The Government of India is about to finalise a policy on the concessions on import duties on EVs in India, that cost over Rs 30 lakhs. Elon Musk was willing to to invest up to $2 billion in a Tesla factory in India, if the Indian government reduced the import duty it levies

Tesla, the prominent US-based electric automaker, may soon establish its presence in India, with the government nearing the finalisation of a policy to extend concessional import duties on electric cars valued above Rs 30 lakh (approximately $36,000) for 2-3 years, suggests a report by The Economic Times.

Sources familiar with the matter disclosed that the reduced import duties could be provided by the Indian government in exchange for bank guarantees from Tesla, which intends to invest in constructing an electric vehicle factory within the country.

Tesla has expressed its willingness to invest up to $2 billion if the Indian government offers a reduced import duty of 15 per cent on imported electric cars during the initial two years of operations.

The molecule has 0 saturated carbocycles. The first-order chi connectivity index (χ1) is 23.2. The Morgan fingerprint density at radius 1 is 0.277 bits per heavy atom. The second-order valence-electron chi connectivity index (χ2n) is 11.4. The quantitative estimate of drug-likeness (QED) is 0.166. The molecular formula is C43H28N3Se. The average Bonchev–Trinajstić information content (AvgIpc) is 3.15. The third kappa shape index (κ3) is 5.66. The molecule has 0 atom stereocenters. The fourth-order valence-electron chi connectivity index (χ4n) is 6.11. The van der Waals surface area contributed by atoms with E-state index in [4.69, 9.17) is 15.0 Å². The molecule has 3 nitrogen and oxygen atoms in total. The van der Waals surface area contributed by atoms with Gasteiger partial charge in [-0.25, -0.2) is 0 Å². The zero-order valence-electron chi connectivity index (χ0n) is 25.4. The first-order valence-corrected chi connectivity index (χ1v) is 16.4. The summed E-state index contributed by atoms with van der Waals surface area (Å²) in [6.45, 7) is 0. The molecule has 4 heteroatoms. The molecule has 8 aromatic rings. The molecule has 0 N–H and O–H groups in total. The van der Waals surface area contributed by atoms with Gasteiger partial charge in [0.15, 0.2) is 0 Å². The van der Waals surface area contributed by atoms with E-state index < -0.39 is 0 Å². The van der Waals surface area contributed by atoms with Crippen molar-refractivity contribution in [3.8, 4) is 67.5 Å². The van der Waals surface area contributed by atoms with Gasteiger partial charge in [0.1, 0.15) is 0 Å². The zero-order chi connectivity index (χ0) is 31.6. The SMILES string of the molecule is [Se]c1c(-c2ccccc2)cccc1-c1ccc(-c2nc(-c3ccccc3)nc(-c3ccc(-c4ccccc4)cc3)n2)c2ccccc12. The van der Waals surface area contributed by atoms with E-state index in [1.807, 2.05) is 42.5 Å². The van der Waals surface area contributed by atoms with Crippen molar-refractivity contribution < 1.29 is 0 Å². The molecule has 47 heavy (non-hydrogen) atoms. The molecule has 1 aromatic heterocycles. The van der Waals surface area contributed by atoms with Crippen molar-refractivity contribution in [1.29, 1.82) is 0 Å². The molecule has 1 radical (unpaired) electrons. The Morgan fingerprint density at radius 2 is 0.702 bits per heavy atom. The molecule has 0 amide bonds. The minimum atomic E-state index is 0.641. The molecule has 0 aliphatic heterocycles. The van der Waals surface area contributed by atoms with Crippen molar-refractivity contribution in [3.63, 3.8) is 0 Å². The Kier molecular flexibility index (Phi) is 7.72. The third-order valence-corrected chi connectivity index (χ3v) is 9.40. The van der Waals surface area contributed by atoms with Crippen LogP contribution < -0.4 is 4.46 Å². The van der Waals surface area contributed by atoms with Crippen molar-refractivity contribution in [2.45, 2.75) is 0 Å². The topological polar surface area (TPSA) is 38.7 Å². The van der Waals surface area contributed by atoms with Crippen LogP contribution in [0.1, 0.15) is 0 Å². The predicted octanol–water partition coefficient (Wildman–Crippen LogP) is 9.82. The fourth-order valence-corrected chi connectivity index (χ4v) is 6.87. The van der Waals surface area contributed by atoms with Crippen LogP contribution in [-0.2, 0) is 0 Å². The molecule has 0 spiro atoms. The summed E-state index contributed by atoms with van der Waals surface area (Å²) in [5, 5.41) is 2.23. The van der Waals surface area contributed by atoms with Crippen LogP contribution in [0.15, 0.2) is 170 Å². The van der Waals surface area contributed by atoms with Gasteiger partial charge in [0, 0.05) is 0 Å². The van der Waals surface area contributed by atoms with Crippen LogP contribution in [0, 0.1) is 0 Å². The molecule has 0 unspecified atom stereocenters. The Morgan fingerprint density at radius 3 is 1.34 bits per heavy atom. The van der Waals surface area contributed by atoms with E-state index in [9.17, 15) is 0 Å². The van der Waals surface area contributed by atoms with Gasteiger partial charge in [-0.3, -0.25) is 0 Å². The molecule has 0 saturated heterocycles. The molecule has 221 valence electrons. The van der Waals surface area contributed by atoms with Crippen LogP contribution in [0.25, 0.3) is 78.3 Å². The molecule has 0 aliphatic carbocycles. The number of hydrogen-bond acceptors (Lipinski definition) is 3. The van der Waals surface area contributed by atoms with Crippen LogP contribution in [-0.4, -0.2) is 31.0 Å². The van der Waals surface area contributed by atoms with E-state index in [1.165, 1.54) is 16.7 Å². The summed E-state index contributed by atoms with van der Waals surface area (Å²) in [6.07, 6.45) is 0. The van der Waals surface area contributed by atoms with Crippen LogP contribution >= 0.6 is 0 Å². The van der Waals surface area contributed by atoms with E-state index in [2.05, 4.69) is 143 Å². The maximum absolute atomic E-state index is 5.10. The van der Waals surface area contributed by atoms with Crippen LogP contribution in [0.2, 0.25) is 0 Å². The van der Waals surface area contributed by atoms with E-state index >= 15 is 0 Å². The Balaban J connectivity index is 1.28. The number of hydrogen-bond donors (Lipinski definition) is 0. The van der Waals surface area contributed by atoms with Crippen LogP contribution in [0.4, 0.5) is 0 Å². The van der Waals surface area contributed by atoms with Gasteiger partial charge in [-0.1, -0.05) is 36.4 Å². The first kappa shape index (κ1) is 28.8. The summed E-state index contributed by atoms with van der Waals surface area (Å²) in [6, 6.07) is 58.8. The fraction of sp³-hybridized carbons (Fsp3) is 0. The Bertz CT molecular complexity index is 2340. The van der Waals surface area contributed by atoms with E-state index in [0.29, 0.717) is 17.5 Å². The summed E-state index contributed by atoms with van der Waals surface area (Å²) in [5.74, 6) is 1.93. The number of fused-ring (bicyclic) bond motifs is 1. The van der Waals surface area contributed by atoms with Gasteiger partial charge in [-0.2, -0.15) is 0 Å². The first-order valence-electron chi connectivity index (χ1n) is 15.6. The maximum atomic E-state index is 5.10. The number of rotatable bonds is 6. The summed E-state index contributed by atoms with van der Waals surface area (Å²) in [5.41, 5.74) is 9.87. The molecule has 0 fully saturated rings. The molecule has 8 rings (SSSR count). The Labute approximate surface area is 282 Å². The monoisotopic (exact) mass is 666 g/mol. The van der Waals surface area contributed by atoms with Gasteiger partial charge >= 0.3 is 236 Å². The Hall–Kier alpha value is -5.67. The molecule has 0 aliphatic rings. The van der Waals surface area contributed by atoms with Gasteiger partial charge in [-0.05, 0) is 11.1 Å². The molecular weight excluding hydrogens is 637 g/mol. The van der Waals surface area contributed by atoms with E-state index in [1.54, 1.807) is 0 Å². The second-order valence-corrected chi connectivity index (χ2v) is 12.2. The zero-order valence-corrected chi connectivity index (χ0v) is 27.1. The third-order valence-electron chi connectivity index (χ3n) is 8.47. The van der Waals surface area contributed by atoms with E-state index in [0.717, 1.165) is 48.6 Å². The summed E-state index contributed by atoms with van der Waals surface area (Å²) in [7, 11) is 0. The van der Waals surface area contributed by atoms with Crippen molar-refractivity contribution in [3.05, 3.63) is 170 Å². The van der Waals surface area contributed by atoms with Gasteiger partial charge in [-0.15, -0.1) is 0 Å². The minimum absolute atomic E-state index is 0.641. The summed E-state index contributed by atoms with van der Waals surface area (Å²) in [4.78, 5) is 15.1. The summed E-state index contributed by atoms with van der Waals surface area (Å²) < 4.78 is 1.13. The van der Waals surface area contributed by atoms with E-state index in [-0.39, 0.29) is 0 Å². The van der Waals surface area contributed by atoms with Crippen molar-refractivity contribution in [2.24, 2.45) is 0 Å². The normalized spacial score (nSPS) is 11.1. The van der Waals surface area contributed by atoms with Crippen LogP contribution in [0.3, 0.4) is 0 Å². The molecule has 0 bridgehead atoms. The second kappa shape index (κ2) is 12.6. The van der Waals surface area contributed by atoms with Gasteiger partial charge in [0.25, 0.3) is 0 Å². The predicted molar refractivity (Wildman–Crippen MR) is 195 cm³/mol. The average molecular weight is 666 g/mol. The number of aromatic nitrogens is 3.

The government is reportedly exploring the option of temporarily reducing import duties based on bank guarantees, aiming to incentivize foreign automakers to expedite plans for local manufacturing.

This move is expected to stimulate employment opportunities and drive down the prices of electric vehicles through increased localization.

According to sources, the exact quantum of the bank guarantee has not yet been determined, but it is envisioned as a mechanism to ensure timely investments and the establishment of local factories by companies.

Bank guarantees would be encashed in case of non-compliance with specified timelines for investment.

In response to the potential relaxation of import duties for Tesla, Indian automakers are adopting a cautious stance, opting to observe developments before taking any decisive actions.

A senior industry executive, preferring anonymity, acknowledged that while the industry has not formally raised objections with the government, several car manufacturers are apprehensive about the possibility of reduced import duties granting an unfair advantage to Tesla, particularly as the company has yet to firm up its investment plans.

Last month, Anish Shah, Managing Director of Mahindra & Mahindra (M&M), reportedly emphasized the importance of nudging global EV makers to invest in India. Shah highlighted the need for a level playing field to bolster the domestic industry, emphasizing the significance of local manufacturing to prevent India from becoming solely reliant on imported products.

These developments underscore Tesla’s imminent entry into the Indian market and the potential implications of policy changes on the domestic automotive landscape.

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